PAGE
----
SOOTHE SEA­SONAL AL­LER­GIES

THE DOC­TOR SAYS…

Best Health - - CONTENTS -

AALLERGIES CAN DE­VELOP at any age. Sea­sonal al­ler­gies usu­ally be­gin in child­hood – though some­times they start in ado­les­cence or young adult­hood – but you can de­velop al­ler­gies as an adult, too.

Com­mon sea­sonal al­ler­gens, such as trees, grass and pollen, ex­ist through­out the sum­mer and can be found in high con­cen­tra­tions on cer­tain days (your lo­cal weather re­port should be able to give you a daily pollen count). If you think you might be al­ler­gic to some of these, talk to your fam­ily doc­tor about see­ing an al­lergy spe­cial­ist. An al­lergy spe­cial­ist will re­view your med­i­cal his­tory and give you a skin test to de­ter­mine any po­ten­tial al­ler­gies.

Al­ler­gies can also be based on your en­vi­ron­ment. If you move, your al­ler­gies may change and you could de­velop sen­si­tiv­i­ties to other al­ler­gens in your en­vi­ron­ment.

There are many types of treat­ment avail­able to re­lieve al­lergy symp­toms. En­vi­ron­men­tal changes, such as keep­ing your win­dows closed in sum­mer and us­ing air con­di­tion­ing, can pro­vide some re­lief – just be sure to change your air fil­ters as re­quired. At home, fre­quent clean­ing and vac­u­um­ing can help pre­vent a buildup of dust mites and pet dan­der, both of which are com­mon al­ler­gens. If you have area rugs in your home, try putting them away in sum­mer – it can of­ten be eas­ier to clean the dust off hard­wood floors than car­pets. Wear a dust mask over your nose and mouth if you’re do­ing work out­doors in sum­mer, such as mow­ing your lawn or gar­den­ing.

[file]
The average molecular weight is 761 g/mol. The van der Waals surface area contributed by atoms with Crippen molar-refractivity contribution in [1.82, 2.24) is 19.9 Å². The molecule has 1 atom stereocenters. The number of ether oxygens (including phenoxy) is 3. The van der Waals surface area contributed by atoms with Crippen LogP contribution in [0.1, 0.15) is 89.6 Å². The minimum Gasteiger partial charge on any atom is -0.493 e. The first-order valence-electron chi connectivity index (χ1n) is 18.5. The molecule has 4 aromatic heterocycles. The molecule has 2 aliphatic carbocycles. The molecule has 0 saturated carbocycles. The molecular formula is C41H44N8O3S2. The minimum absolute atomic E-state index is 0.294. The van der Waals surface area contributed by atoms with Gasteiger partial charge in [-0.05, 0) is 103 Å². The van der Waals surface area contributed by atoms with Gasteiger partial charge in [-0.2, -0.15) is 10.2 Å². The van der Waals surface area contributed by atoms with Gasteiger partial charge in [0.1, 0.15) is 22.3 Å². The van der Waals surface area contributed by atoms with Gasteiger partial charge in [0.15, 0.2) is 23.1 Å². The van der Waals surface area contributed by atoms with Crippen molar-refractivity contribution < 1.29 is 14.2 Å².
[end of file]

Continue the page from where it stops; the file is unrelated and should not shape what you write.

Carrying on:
At work, dust­ing your im­me­di­ate work area can also pro­vide re­lief. Hav­ing plants can help clean the air, but be sure to wipe the leaves with a moist cloth to pre­vent dust from set­tling.

You can con­sider med­i­ca­tions such as an­ti­his­tamines, in­tranasal steroids and pre­scrip­tion eye drops. It’s best to talk to your fam­ily physi­cian be­fore start­ing reg­u­lar med­i­ca­tions.

If your al­ler­gies are quite se­vere and you aren’t re­spond­ing well to med­i­ca­tions, you could try im­munother­apy, which is a treat­ment that uses reg­u­lar vac­ci­na­tions to re­duce al­ler­gen sen­si­tiv­i­ties. How­ever, there is a rare risk of an al­ler­gic re­ac­tion. Talk to your fam­ily physi­cian about what is best for you.

“IF YOU MOVE, YOUR AL­LER­GIES MAY CHANGE AND YOU COULD DE­VELOP SEN­SI­TIV­I­TIES TO OTHER AL­LER­GENS IN YOUR EN­VI­RON­MENT.”

DR. ERIC LEITH

is an al­lergy spe­cial­ist at Women’s Col­lege Hos­pi­tal,

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